Although there was essentially no overlap between the differentially expressed miRNAs discovered in this study and those described in CAFs from other types of tumors, it is known that each tissue type has a specific miRNA signature, which could explain this discrepancy (Chang et al. 2002; Rinn et al. 2006). The only other recent study that performed miRNA profiling of paired CAFs and matched NFs from lung adenocarcinoma (from three patients) did not provide localization details about CAF isolation (Shen et al. 2016). Tumor microenvironment heterogeneity (Facciabene et al. 2011; Halama et al. 2011; Quail and Joyce 2013) might explain the lack of commonly altered miRNAs between that study and ours. In this regard, one limitation of our study was the macroscopic method used to identify the center and the edge of the tumor mass. However, our data showed that F-CAFs and In-CAFs were distinguishable by their capacity to promote the proliferation and invasion of A549 tumor cells, even when a specific miRNA signature could not be validated in In-CAFs. To standardize research data on solid tumors, we posit that the components of the tumor microenvironment should be analyzed with respect to their topological location within the tumor tissue using more precise methods such as laser microdissection. Interestingly, a recent study provided indirect evidence that CAFs from lung adenocarcinoma induced stronger expression of integrins and Bcl2 on invasive tumor front cancer cells than in inner tumor cancer cells (An et al. 2013).

Remarkably, no previous studies have analyzed CAFs from different NSCLC tumor zones, despite evidence that the tumor microenvironment is heterogeneous. Interestingly, there are two studies that reported evidence of the biological heterogeneity of CAFs within the same tumor by establishing single cell-derived clones from parental CAFs isolated from three (Neri et al. 2016) and two (Hashimoto et al. 2017) different lung adenocarcinoma patients. The authors of the previous study initially did not find significant differences in the invasion capacity of parental CAFs among the different patients; however, among the single cell-derived clones from each parental CAF, the invasion abilities of the CAF clones and the cocultured cancer cells varied greatly (Neri et al. 2016). In addition, the expression levels of two specific genes associated with CAF carcinogenesis mechanisms were different among the clones (Hashimoto et al. 2017). Therefore, this heterogeneity among CAFs within a tumor can be detected only when single cell-derived clones are obtained. In these studies, there is no indication that parenteral CAFs were obtained from a specific topographical tumor area from each patient, which highlights the relevance of the different properties observed in CAFs isolated from two distinct topographical areas within the same tumor in each patient in our study. Indeed, both those studies and the current study provide evidence of biological heterogeneity of CAFs within the same tumor in lung adenocarcinoma.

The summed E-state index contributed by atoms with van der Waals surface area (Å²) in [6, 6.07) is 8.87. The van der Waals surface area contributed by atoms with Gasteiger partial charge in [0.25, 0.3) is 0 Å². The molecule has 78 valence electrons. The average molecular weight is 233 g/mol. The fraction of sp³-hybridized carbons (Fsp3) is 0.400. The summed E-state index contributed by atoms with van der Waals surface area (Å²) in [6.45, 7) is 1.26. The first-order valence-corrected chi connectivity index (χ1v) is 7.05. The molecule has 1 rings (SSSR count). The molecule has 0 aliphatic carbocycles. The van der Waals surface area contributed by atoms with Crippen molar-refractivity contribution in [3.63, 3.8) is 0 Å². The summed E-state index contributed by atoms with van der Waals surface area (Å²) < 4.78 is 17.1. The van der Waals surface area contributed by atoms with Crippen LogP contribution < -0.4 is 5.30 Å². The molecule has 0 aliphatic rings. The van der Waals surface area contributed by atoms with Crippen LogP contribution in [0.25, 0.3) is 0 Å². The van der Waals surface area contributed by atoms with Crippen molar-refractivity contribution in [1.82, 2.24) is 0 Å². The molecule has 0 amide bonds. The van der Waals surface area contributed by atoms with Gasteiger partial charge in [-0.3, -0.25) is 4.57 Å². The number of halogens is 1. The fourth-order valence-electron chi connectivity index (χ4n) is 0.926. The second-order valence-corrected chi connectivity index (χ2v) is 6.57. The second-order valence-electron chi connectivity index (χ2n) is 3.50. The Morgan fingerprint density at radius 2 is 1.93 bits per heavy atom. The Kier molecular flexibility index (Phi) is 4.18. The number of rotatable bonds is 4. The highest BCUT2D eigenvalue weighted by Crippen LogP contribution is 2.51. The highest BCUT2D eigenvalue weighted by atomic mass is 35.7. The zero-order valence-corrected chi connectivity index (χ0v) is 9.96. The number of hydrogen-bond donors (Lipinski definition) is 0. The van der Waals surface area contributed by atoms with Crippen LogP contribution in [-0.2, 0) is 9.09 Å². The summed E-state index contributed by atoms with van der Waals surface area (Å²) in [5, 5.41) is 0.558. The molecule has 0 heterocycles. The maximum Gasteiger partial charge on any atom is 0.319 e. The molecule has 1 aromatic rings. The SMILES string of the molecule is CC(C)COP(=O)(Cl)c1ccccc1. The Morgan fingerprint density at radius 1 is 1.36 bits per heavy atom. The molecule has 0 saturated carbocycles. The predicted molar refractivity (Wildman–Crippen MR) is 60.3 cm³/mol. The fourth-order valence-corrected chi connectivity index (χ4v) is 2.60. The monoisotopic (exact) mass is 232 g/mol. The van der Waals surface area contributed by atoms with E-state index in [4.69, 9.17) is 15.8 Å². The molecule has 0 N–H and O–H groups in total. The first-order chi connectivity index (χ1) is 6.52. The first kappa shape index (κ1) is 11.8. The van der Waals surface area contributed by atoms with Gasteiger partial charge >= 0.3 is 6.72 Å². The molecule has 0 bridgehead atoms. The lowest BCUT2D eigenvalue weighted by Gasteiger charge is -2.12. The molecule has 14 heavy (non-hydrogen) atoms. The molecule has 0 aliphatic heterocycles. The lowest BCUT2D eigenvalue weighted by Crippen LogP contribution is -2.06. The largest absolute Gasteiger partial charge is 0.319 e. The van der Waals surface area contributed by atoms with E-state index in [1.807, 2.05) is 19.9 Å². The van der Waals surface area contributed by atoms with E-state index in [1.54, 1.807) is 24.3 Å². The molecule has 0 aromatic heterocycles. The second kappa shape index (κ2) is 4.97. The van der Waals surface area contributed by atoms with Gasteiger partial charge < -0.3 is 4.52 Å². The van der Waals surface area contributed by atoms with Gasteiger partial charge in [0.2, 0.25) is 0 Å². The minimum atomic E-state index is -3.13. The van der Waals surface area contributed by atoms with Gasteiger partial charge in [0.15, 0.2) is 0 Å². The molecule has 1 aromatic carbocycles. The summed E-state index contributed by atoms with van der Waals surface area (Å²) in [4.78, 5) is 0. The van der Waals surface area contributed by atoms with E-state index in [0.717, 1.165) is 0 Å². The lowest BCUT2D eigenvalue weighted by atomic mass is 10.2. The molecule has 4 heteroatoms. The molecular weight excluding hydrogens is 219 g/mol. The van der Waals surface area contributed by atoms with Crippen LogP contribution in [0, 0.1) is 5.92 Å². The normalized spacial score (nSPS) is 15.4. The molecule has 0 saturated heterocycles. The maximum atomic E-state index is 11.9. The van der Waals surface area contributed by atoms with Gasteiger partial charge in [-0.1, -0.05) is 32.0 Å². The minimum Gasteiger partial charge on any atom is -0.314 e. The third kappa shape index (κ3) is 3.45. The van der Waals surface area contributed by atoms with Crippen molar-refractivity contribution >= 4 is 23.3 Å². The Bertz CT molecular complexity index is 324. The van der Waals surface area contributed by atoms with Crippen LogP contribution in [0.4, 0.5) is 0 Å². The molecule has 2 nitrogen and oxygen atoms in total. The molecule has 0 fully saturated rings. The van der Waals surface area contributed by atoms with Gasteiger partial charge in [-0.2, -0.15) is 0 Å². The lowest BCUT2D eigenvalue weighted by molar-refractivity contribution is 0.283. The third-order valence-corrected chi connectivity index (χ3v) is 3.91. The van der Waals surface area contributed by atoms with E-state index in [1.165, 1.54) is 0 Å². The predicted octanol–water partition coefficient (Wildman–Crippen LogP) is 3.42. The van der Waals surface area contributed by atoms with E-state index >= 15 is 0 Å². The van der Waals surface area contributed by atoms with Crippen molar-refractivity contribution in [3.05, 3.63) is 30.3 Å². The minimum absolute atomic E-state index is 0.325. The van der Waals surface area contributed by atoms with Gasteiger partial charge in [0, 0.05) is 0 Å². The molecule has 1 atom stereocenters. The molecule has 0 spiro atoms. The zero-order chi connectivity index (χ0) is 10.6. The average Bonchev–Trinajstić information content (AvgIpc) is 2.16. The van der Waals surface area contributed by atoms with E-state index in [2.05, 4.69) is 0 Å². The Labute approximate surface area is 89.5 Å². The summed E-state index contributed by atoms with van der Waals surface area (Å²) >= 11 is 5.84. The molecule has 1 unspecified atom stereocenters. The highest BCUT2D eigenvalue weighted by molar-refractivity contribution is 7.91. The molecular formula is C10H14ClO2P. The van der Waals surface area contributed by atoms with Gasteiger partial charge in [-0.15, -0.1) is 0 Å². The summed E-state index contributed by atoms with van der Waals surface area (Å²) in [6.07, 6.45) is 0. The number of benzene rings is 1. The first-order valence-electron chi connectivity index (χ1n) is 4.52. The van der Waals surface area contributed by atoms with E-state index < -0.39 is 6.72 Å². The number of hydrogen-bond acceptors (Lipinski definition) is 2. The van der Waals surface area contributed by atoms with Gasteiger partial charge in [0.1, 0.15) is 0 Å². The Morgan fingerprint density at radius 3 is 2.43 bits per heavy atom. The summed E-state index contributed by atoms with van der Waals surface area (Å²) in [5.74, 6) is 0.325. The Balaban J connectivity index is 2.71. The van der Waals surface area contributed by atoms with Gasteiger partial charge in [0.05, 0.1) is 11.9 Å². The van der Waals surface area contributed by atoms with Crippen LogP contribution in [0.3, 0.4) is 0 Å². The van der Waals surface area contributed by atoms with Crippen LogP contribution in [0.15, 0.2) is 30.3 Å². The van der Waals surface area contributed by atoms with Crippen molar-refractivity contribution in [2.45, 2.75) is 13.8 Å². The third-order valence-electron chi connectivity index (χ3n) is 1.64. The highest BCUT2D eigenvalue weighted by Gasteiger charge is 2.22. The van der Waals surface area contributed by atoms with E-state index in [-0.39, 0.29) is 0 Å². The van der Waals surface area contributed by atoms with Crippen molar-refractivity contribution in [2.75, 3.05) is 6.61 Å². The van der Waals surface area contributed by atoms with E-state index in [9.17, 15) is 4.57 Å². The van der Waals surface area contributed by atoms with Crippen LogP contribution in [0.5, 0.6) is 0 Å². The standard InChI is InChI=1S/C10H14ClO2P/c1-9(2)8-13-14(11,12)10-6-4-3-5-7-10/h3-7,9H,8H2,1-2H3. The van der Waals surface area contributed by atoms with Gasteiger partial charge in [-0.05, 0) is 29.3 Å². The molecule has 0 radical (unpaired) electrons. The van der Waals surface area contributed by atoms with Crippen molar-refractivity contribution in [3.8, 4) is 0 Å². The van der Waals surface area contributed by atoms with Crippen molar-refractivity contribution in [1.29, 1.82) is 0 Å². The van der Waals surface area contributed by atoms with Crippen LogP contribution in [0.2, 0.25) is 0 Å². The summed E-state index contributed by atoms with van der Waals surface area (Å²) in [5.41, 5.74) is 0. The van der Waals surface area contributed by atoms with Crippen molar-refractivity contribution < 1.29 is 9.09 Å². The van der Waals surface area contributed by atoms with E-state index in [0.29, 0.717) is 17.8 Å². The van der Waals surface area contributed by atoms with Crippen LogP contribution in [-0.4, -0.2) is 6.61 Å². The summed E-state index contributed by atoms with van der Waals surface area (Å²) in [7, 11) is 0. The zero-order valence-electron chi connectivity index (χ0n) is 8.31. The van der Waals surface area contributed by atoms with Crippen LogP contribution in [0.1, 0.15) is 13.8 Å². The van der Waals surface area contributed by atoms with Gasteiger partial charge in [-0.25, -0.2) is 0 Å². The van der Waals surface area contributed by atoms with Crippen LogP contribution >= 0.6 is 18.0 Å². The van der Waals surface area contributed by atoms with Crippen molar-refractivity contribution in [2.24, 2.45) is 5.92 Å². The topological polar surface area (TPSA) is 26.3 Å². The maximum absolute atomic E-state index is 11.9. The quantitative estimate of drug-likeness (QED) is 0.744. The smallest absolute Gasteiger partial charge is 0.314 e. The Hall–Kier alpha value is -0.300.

Overall, our results provide new insights into the potential molecular mechanisms involved in the tumor-promoting effect of CAFs in lung cancer; however, further experiments should be performed to validate the biological relevance of these findings. Transfection of miRNAs in CAFs or experimental downregulation of miRNAs in normal fibroblasts could provide experimental evidence of the role of miRNAs in CAF tumor-related properties.

In conclusion, our findings suggest that differentially expressed miRNAs in CAFs from the tumor front, which most strongly affect cancer cell invasion and proliferation capacity, have potential predictive associations with CAF tumor-promoting properties. This study provides new clues for further studies aimed at understanding the molecular mechanisms of CAFs and tumor microenvironment interactions in NSCLC progression.

Acknowledgments

We thank Lupita Hiriart Valencia from the Department of Morphology, Instituto Nacional de Enfermedades Respiratorias “Ismael Cosio Villegas”, for her assistance in sample preparation and technical support.

Conflict of Interest

The authors declare no conflict of interest.

References
 
© 2018 Tohoku University Medical Press
feedback
Top